Brockett: Maybe if Phase 1 were easy to lift carrots....
Young: Baby carrots
Brockett: ... so they're easier to do from a staff perspective
Jones asks if staff has what they need in terms of priorities.
Meschuk: This concept of is there a baby carrots list (is good)
Guiller: We have a lot of info for May 28 study session. We might have a better idea of what those baby carrots could be.
Guiller: Obvs it's hard to predict everything. We're going to have to do some feasibility studies. "So that they really are carrots and not just regulations going in."
Jones tries to sum up: Yes to phasing both projects, and taking a baby carrot lens to what goes into phase 1 of large homes/large lots, which will be further reviewed at the May 28 study session.
Morzel: "At that meeting, if there's a feeling there is still too much, you have to let us know."
OK. that's a wrap on that. I'm gonna keep the same thread for the electronic/online petitions.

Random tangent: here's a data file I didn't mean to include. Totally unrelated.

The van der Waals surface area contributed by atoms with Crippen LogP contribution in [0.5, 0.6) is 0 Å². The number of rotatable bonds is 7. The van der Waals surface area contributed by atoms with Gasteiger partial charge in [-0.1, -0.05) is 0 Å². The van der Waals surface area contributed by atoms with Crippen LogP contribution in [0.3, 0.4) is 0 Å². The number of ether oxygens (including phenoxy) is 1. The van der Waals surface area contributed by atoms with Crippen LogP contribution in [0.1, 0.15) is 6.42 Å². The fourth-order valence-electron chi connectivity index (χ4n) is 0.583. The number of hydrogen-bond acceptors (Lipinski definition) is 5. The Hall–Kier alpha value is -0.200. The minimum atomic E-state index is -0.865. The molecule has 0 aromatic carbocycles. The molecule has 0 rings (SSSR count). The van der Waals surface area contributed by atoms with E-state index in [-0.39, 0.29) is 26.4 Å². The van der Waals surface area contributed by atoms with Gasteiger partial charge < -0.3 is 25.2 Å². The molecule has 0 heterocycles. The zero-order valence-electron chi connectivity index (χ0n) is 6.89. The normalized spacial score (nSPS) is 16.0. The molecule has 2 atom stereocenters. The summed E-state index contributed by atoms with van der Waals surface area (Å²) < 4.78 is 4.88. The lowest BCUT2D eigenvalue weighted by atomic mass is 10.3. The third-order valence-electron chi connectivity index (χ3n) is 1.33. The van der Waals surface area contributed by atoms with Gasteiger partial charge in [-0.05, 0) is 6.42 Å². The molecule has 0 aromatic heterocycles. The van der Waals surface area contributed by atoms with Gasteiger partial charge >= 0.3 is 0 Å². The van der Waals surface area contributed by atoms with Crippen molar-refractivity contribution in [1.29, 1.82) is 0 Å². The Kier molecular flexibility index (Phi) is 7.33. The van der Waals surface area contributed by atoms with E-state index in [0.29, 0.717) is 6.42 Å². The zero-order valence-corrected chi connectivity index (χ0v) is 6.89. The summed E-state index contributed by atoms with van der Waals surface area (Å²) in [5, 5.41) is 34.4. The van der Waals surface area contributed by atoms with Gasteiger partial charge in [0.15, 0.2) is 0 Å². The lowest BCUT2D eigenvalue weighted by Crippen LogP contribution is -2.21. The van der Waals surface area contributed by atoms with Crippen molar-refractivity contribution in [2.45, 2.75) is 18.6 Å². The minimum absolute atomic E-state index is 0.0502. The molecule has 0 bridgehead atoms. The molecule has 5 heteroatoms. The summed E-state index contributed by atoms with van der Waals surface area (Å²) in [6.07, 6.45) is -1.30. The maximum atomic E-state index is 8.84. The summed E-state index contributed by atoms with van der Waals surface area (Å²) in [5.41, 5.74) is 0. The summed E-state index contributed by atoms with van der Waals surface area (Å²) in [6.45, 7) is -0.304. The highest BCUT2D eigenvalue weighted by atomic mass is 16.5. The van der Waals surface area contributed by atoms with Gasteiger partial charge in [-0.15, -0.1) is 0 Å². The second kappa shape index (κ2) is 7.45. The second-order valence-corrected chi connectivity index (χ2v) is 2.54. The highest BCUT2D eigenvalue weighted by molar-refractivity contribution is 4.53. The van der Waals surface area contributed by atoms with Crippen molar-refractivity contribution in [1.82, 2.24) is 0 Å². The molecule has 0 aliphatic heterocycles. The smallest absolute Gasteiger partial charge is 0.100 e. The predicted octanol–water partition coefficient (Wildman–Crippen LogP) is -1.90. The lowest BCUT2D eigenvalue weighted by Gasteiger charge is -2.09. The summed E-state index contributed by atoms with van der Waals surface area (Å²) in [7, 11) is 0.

Council on March 5 declined to pass an ordinance creating electronic petitioning. There were concerns about staff time and prioritizing that over online petitions, which are what the public wanted. E-petitions can give and advantage to wealthy groups who can afford tablets.
Carr: "There's a lot of community passion around this. We get criticized all the time for what we do."
Now, staff is saying online petitioning can't happen until at least 2021 elections. Although staff is "working toward" 2020 implementation.
Part of why is that there isn't a system Boulder can replicate exactly. Arizona has one, but it doesn't verify the online signer using a signature.... which Boulder's charter requires.